It didn't take long to settle into life in my new assignment. We all got along well and, while I wasn't an expert at it, I enjoyed working on the equipment – especially the part about test driving it to ensure each piece of equipment worked correctly.
The after-duty hours weren't all that boring. We had our Day Room and the rest of the recreation facilities weren't that far away. Goring up, Grandma Duple would drag me to her social clubs to be her partner in card games like Canasta and Rummy. So, it didn't take me long to learn to play Hearts and Pinochle – the two most popular games for the guys in the camp. Having little money, I spent a lot of time at the Service Club or the camp's theater – I don't remember for certain but seem to think a ticket cost 25¢. I also learned to bowl and somehow got talked into being an extra on the platoon's team in a couple of bowling leagues. Young and agile, I seem to remember joining the 200 club early on and think my high score was somewhere around 250.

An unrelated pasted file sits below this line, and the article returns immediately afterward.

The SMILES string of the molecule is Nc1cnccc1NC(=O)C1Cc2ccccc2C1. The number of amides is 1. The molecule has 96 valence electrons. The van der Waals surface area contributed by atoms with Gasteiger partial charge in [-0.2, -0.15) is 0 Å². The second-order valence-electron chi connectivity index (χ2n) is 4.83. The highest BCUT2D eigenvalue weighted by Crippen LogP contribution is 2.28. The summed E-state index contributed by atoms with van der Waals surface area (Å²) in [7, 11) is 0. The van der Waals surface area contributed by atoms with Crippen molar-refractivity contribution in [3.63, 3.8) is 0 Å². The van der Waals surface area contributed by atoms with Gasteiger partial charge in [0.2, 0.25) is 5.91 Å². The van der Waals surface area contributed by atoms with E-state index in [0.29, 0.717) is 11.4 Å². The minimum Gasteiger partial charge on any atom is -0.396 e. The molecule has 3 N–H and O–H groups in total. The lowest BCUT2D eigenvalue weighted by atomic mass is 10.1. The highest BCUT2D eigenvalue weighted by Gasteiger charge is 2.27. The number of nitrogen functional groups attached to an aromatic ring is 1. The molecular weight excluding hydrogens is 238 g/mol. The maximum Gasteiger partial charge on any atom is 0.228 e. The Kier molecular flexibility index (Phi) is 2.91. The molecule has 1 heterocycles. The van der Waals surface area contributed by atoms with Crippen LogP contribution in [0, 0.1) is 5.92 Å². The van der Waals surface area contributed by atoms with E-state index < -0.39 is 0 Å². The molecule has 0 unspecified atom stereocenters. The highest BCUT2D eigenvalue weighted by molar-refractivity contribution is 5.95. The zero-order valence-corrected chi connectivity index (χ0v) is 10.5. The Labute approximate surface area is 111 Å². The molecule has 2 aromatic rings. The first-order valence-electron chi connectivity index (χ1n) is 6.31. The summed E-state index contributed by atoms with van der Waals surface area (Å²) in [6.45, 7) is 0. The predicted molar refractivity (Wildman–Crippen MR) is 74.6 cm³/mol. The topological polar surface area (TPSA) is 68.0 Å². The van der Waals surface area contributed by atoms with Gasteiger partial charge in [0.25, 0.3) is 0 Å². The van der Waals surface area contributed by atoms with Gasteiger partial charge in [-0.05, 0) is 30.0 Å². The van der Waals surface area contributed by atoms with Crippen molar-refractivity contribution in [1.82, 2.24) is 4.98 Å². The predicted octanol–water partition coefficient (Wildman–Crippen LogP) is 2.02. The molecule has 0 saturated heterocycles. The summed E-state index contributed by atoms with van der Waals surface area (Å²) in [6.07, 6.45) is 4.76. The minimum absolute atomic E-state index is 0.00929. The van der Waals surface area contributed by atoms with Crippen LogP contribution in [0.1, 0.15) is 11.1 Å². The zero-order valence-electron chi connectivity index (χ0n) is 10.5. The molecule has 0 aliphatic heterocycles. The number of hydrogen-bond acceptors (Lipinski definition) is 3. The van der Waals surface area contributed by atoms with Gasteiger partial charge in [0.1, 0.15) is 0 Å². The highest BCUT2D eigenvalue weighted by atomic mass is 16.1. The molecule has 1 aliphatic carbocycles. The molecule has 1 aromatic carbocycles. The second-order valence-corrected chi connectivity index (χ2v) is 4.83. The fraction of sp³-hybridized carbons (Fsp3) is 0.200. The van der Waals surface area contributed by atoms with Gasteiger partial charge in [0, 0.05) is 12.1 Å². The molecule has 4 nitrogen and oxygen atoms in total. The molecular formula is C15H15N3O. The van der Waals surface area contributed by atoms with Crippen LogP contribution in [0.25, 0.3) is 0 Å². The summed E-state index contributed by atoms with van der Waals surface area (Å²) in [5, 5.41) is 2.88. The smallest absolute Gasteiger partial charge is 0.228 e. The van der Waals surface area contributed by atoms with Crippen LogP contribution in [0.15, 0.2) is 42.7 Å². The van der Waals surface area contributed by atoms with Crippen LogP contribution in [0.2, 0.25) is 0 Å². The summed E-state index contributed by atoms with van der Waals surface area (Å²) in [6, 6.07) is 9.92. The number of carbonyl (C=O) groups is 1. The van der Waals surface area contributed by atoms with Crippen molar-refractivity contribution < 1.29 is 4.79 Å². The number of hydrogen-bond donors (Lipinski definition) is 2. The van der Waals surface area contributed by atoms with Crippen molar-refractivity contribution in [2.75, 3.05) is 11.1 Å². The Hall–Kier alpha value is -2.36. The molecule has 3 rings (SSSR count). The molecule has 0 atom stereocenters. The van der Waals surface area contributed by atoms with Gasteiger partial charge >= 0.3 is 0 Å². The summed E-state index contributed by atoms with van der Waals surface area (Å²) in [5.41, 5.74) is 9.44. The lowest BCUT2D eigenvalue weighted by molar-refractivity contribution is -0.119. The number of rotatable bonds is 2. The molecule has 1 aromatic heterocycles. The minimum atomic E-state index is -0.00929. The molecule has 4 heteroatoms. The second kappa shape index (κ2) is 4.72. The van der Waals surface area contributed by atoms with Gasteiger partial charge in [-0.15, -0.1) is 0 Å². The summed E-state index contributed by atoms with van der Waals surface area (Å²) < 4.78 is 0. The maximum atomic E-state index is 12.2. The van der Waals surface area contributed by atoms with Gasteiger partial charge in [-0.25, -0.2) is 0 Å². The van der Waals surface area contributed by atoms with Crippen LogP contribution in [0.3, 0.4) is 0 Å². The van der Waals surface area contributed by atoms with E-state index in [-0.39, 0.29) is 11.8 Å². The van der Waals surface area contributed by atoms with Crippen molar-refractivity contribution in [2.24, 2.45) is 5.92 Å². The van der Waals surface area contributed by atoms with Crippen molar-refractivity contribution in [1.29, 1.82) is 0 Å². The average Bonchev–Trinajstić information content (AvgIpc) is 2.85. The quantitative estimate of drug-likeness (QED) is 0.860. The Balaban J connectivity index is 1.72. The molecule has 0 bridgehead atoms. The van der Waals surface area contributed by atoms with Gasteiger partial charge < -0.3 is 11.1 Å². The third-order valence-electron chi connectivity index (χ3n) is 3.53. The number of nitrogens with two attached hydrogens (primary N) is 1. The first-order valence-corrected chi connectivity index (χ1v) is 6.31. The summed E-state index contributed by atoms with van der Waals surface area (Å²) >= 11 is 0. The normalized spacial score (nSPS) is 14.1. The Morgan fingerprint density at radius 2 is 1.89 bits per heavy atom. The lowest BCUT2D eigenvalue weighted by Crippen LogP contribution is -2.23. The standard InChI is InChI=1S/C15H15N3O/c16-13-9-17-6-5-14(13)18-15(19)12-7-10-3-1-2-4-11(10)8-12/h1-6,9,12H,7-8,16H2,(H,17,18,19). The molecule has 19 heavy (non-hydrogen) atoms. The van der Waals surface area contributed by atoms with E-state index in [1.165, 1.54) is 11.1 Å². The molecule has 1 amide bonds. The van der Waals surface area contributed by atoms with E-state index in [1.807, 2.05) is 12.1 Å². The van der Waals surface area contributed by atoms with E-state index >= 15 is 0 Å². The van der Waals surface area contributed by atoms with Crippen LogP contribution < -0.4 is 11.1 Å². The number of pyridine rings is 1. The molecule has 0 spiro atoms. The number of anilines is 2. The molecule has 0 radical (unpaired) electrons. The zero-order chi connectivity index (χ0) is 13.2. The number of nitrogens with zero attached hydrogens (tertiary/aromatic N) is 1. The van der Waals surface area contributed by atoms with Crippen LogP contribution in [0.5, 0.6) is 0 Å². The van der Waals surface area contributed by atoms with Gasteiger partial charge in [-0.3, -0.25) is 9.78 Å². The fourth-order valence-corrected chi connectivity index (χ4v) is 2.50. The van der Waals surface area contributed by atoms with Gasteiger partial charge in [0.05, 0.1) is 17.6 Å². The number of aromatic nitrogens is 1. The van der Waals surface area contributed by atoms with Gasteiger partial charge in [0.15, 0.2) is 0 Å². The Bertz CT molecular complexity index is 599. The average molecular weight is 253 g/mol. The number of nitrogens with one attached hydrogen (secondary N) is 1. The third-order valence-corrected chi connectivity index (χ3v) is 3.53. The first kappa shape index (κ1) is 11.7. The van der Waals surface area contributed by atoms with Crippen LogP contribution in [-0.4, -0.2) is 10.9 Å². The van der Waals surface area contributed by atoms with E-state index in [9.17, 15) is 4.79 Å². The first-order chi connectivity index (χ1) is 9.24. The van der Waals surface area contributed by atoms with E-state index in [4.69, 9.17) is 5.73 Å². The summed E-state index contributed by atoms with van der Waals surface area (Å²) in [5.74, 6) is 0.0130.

After my first trip into Bordeaux, I learned my lesson and only went the first weekend after payday with a limited amount of money – actually US MPCs - Military Payment Certificates – in my pocket. But I did take as many as the tours I could and got to see a lot of the French countryside.
My opinion? Some very pretty countryside. Lots of farms and fields. The land around the camp was pine forests that were well-tended. I don't know how ownership was established but there were always wagons on the roads hauling wood to the various towns – most horse-driven and a lot with teams of oxen. Occasionally, we would see one pulled by a very noisy and smoky tractor. And, there were lots of vineyards.